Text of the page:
Last week was a big one for bipartisan Congressional action. 

Two major legislative packages are awaiting the President’s signature. In both cases, there were wish lists by the nonprofit sector that our community leaders lobbied for hard with strong grassroots assistance. But each of the final measures fell well short of our needs and goals. 

In this post, we’ll take a look at first reactions to H.R. 3076, the Postal Reform Act of 2022.  Passed in February by the House with overwhelming bipartisan support (342-92), it finally cleared the Senate on Tuesday, March 8th with a 79-19 vote tally. This compromise measure includes some important benefits for Americans and the economy as a whole, but fails to roll back (or prevent future) disastrous hikes in the “preferred postal rates” for nonprofits.  

Next up will be The Consolidated Appropriations Act, 2022. It funds the federal government through the end of this fiscal year on September 30, 2022, averting yet another imminent government shutdown. The 2,741-page bill was released early Wednesday morning, March 9, 2022, and passed the House that evening. It then cleared the Senate on March 10th.  There was bipartisan support in each chamber, resulting in passage of many important provisions. But “the Omnibus” left out several important elements of the #Relief4Charities agenda. Our “first look” will explain which important elements did not make the cut and why. 

       Past Postal Problems

In posts from 2018 through the middle of last year, we discussed the history and evolution of postal service in the U.S. dating back to pre-Revolutionary days. See, particularly, Bad News On Nonprofit Postal Rates (August 31, 2021). “The roots of the postal service date back to the year before the Declaration of Independence; its importance to the new country’s welfare and growth as a democracy was highlighted by its inclusion in the U.S. Constitution.” 

In a nutshell, the establishment and operation of a nationwide mail-delivery system was so critical to our country’s progress and economic well-being that it is the only federal agency specifically mentioned in the U.S. Constitution. The mandate that it provide mail delivery everywhere in the nation is a big factor in both its wide popularity for 250 years and its persistent and systemic challenges. To this day, for instance, there is mail delivery to a single remote location in the Grand Canyon accessible only by mule. 

The most comprehensive reorganization occurred in 1970 when U.S. postal operations were spun off from “federal agency” status. Renamed the “United States Postal Service,” it is now “an independent establishment of the executive branch of the Government of the United States.” The USPS is governed by the presidentially appointed, five-member, Postal Regulatory Commission (PRC).

By far, the most significant challenge for the United States Postal Service has come in the twentieth-first century. Technological advances have dramatically changed the way we communicate and transmit information, making “snail mail” less necessary or desirable. And competition from behemoth package-delivery services like UPS and Amazon has cut deeply into the profit margins of the USPS. The COVID-19 pandemic deeply accelerated this trend; tens of millions of Americans shut inside turned to the delivery companies to provide even the most basic necessities of life formerly purchased at retail shops.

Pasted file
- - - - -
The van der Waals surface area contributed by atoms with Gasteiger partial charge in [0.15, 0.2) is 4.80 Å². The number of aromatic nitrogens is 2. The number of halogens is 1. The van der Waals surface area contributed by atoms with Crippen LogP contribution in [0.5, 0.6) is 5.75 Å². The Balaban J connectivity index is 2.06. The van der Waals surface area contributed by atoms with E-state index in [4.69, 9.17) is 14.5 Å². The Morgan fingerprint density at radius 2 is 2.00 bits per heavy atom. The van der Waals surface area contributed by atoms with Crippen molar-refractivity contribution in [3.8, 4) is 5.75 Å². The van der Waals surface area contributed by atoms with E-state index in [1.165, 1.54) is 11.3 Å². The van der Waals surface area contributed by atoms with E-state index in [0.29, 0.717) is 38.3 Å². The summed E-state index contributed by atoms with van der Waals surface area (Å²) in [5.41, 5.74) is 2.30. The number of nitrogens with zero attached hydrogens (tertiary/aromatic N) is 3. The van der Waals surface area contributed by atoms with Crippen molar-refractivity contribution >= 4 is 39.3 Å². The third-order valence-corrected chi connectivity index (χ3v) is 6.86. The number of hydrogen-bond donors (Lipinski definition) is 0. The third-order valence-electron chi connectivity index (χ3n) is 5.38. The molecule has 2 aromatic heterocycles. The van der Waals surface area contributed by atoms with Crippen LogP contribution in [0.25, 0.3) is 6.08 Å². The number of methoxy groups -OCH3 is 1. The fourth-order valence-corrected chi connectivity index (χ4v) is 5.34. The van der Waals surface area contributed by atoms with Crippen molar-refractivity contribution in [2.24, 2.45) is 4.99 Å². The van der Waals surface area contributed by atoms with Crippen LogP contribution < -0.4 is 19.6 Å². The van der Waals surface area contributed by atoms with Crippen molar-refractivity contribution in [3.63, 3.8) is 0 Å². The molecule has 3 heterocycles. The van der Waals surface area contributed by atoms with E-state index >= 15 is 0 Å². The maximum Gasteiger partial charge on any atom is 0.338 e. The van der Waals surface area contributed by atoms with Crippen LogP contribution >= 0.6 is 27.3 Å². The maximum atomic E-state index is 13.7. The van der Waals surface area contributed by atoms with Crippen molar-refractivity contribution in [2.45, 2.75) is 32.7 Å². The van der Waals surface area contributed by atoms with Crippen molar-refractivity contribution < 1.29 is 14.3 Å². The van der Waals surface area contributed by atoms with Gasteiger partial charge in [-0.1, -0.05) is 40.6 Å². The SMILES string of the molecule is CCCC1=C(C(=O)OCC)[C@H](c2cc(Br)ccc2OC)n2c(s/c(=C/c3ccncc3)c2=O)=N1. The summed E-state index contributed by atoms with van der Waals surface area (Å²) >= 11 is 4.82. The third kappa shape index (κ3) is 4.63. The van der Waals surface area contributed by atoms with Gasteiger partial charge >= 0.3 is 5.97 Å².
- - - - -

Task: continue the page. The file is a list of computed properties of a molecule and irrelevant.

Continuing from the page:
Another formidable challenge was inflicted unnecessarily by Congress about fifteen years ago. Described as a “solution in search of a problem,” it is part of the Postal Accountability and Enhancement Act (PAEA) of 2006. The postal service was saddled with a unique and entirely unnecessary burden to pre-fund future retiree health benefits to the tune of about $5.5 billion each year.  While this strange mandate has been fairly described as a first step in the GOP’s long-time wish list that postal operations (among other services) be privatized, nevertheless, it passed with bipartisan support.  

In any event, “due to cash liquidity and lack of borrowing authority, the USPS stopped making payments in 2012. However, the liability is still noted in financial statements. Most of the losses posted over the last 13 years have been due to this requirement.”

The entirely foreseeable consequence has been financial chaos for the U.S. Postal Service. A significant victim of the search for a remedy for this artificial meltdown in the nation’s mail-delivery system is an important nonprofit organization perk: the long-standing and highly desirable “preferred postal rates.” 

The Nonprofit Sector’s Concerns

In 2018, the nation’s nonprofits were alarmed to learn about proposed deep changes and rate hikes in connection with the well-established special mailing discounts.